Mobile Workers to Top 1 Billion Worldwide Thanks to VOIP, UC

 
 
By Michelle Maisto  |  Posted 2010-02-19 Email Print this article Print
 
 
 
 
 
 
 

The number of mobile workers worldwide is expected to reach nearly 1.2 billion by year's end, according to a new report from IDC. Interest in unified communications, in areas less impacted by the recession, is a driving factor.

The world's mobile worker population is expected to exceed 1 billion workers this year, growing to nearly 1.2 billion people before the end of 2010, according to a Feb. 18 report from IDC.
 
The report forecasts mobile worker growth over the next five year and across five world regions: the United States, Western Europe, Japan, Asia/Pacific (excluding Japan) and the rest of the world.
 
Largely driving the growth, reports the firm, will be Asia/Pacific's emerging economies, where economic recovery is strong and there's a burgeoning interest in unified communications.
 
"Vast opportunities exist for bringing a variety of mobile technologies to the world's workforce," said Sean Ryan, an analyst with IDC, in a statement.
 
"Outside the United States and Japan, where mobile worker population penetration has essentially peaked, there are large worker populations that are still growing," Ryan added. "Underserved mobile workers across all regions stand to benefit from the reach and flexibility offered by mobile solutions."
 
In an October 2009 report, IDC similarly predicted a surge in IT jobs, and IT spending, worldwide, with particular growth coming from emerging economies such as those of China and India, which it described as being less affected by the global recession than Europe and North America.
 
"Total spending on IT in a sample of 52 countries will reach about $1.7 trillion in [2013], from $1.41 trillion in 2009, with more than half the net increase coming from emerging markets," Bloomberg News stated in an article on the report.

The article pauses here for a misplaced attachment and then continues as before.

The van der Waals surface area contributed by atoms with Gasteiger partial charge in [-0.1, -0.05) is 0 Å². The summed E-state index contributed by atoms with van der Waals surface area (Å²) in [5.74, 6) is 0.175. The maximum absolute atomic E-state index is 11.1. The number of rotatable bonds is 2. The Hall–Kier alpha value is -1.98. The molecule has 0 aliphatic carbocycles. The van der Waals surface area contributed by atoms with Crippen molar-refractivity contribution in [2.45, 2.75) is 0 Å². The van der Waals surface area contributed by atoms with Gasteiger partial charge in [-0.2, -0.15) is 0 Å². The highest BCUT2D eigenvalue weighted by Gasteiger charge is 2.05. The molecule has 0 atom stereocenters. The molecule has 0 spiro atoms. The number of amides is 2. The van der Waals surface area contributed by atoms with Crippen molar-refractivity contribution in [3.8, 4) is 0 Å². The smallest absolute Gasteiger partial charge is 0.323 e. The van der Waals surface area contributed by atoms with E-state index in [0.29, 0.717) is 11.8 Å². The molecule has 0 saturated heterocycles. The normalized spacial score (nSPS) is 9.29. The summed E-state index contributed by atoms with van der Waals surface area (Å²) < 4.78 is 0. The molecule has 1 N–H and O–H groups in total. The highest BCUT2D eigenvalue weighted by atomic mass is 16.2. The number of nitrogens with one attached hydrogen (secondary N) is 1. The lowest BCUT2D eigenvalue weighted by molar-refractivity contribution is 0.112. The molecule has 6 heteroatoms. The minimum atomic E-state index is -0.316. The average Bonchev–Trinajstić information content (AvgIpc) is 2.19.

In the most current IDC report, the firm describes the United States as having the most "highly concentrated" market of mobile workers and expects that 2008's tally, which described 72.2 percent of its workforce as mobile, will rise to 75.5 percent, or 119.7 million people, by 2013.
 
Western Europe's mobile workforce is expected to grow 6 percent during the same period, and passing U.S. totals with 129.5 million mobile workers by 2013-or approximately 50.3 percent of its workforce.
 
Japan's mobile workforce, hitting a saturation point-or a "sustainable limit," says IDC-is predicted to reach 74.5 percent of its workforce, or 49.3 million workers, by 2013, while in Asia/Pacific 2013 totals are expected to see 37.4 percent of the workforce-or 734.5 million people-go mobile.
 
The figure would put 62 percent of the world's mobile workforce in the Asia/Pacific region.
 
"While some barriers to adoption will still have to be overcome," said Ryan, "the potential market for mobility solutions is enormous."
 
U.S. computer maker Dell has been among the manufacturers looking to take advantage of China's growing appetite for smartphones, and launched its first smartphone, the Mini 3i, with China Mobile. The arrival of the Apple iPhone in China is also expected to drive its smartphone market, and research firm iSuppli anticipates that smartphone shipments to China will reach 30.2 million units in 2010-which would represent a growth of 42.5 percent over 2009 shipment numbers.



 
 
 
 
Michelle Maisto has been covering the enterprise mobility space for a decade, beginning with Knowledge Management, Field Force Automation and eCRM, and most recently as the editor-in-chief of Mobile Enterprise magazine. She earned an MFA in nonfiction writing from Columbia University, and in her spare time obsesses about food. Her first book, The Gastronomy of Marriage, if forthcoming from Random House in September 2009.
 
 
 
 
 
 
 

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